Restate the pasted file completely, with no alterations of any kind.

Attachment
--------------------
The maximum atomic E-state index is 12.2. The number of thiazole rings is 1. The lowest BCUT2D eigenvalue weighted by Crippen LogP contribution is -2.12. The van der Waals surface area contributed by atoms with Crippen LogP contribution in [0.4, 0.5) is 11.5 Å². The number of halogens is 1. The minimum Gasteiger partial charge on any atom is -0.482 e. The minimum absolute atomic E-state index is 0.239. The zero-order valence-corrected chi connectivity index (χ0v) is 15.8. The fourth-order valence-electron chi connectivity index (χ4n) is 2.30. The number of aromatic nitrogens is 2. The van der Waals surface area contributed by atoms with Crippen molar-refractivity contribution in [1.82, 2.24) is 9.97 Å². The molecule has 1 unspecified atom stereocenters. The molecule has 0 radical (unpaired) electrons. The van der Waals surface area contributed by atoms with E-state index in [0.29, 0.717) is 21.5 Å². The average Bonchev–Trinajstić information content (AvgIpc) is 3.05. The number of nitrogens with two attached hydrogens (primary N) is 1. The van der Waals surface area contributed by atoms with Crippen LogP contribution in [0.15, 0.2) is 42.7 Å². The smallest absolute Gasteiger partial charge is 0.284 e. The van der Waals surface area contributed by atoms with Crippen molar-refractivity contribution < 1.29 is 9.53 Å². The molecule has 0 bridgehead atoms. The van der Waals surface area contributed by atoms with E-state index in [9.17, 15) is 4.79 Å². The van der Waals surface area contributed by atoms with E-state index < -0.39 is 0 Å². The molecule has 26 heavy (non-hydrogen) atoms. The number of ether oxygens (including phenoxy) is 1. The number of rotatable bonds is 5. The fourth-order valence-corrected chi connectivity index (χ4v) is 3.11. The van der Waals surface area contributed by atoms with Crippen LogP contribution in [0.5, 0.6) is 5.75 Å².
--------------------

The maximum atomic E-state index is 12.2. The number of thiazole rings is 1. The lowest BCUT2D eigenvalue weighted by Crippen LogP contribution is -2.12. The van der Waals surface area contributed by atoms with Crippen LogP contribution in [0.4, 0.5) is 11.5 Å². The number of halogens is 1. The minimum Gasteiger partial charge on any atom is -0.482 e. The minimum absolute atomic E-state index is 0.239. The zero-order valence-corrected chi connectivity index (χ0v) is 15.8. The fourth-order valence-electron chi connectivity index (χ4n) is 2.30. The number of aromatic nitrogens is 2. The van der Waals surface area contributed by atoms with Crippen molar-refractivity contribution in [1.82, 2.24) is 9.97 Å². The molecule has 1 unspecified atom stereocenters. The molecule has 0 radical (unpaired) electrons. The van der Waals surface area contributed by atoms with E-state index in [0.29, 0.717) is 21.5 Å². The average Bonchev–Trinajstić information content (AvgIpc) is 3.05. The number of nitrogens with two attached hydrogens (primary N) is 1. The van der Waals surface area contributed by atoms with Crippen LogP contribution in [0.15, 0.2) is 42.7 Å². The smallest absolute Gasteiger partial charge is 0.284 e. The van der Waals surface area contributed by atoms with Crippen molar-refractivity contribution < 1.29 is 9.53 Å². The molecule has 0 bridgehead atoms. The van der Waals surface area contributed by atoms with E-state index in [9.17, 15) is 4.79 Å². The van der Waals surface area contributed by atoms with E-state index < -0.39 is 0 Å². The molecule has 26 heavy (non-hydrogen) atoms. The number of ether oxygens (including phenoxy) is 1. The number of rotatable bonds is 5. The fourth-order valence-corrected chi connectivity index (χ4v) is 3.11. The van der Waals surface area contributed by atoms with Crippen LogP contribution in [0.5, 0.6) is 5.75 Å².